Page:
California Supreme Court Okays Text Message Searches in Drug Arrests

The California Supreme Court ruled Monday that police can search text messages on the cell phones of people they arrest without obtaining a search warrant.

Citing US Supreme Court precedent, the court held that reviewing cell phone text messages was a valid search incidental to arrest.

The ruling came in California v. Diaz, in which Ventura County resident Gregory Diaz was arrested for selling Ecstasy to an undercover informant. Sheriff’s deputies seized Diaz’ cell phone along with six tabs of the drug. An hour and a half after the arrest, a detective without a search warrant looked at the phone’ text message folders and found a coded message referring to Ecstasy sales.

When faced with the incriminating text message, Diaz admitted to doing the drug deal. He pleaded guilty to transporting a controlled substance, but reserved his right to appeal. He was sentenced to probation and did appeal the lawfulness of the cell phone search.

In a 5-2 decision, the state high court majority held that the search was allowable under US Supreme Court rulings that permitted the warrantless searches of personal property “immediately associated” with the arrested person, such as clothing or cigarette packs. Writing for the majority, Justice Ming Chin held that the cell phone was personal property, that it was immediately associated with Diaz, and that the search was therefore valid.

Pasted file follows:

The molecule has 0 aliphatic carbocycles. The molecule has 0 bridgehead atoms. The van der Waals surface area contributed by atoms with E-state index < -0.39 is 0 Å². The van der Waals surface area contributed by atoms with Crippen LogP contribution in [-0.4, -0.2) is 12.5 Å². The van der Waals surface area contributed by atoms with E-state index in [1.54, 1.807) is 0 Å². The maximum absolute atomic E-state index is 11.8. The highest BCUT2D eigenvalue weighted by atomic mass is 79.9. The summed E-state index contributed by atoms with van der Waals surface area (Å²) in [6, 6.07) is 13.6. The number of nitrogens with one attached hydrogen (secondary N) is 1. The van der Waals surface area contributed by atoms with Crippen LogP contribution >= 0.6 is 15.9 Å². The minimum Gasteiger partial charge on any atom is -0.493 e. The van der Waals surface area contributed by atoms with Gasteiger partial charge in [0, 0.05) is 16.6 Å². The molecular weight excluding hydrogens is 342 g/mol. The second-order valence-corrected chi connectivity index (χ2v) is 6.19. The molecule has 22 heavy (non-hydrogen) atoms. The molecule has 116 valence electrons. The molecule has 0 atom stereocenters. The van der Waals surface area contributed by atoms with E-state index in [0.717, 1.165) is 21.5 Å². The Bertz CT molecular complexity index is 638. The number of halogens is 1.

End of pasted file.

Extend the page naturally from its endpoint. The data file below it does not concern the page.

But in a dissenting opinion, Justice Kathryn Werdegar argued that searching the cell phone’s text messages was “highly intrusive” and could have been carried out after police obtained a search warrant. Earlier US Supreme Court rulings should be reevaluated in light of technological innovations, she wrote.

Justice Werdegar may have been in the minority in the California case, but the high court in at least one other state has ruled that warrantless searches of cell phones incident to arrest are unconstitutional. In Ohio v. Smith, decided in December 2009, the Ohio Supreme Court held that the warrantless search of a drug suspect’ cell phone violated his Fourth Amendment protections against unreasonable searches and seizures.

“Once the cell phone is in police custody, the state has satisfied its immediate interest in collecting and preserving evidence and can take preventive steps to ensure that the data found on the phone is neither lost nor erased,” Justice Judith Ann Lanzinger wrote for the majority in that case. “But because a person has a high expectation of privacy in a cell phone’s contents, police must then obtain a warrant before intruding into the phone’s contents.”

With state supreme courts in two different states coming to starkly different conclusions about the constitutionality of warrantless cell phone searches incident to arrest, this issue would appear to be likely to be headed for resolution at the US Supreme Court.

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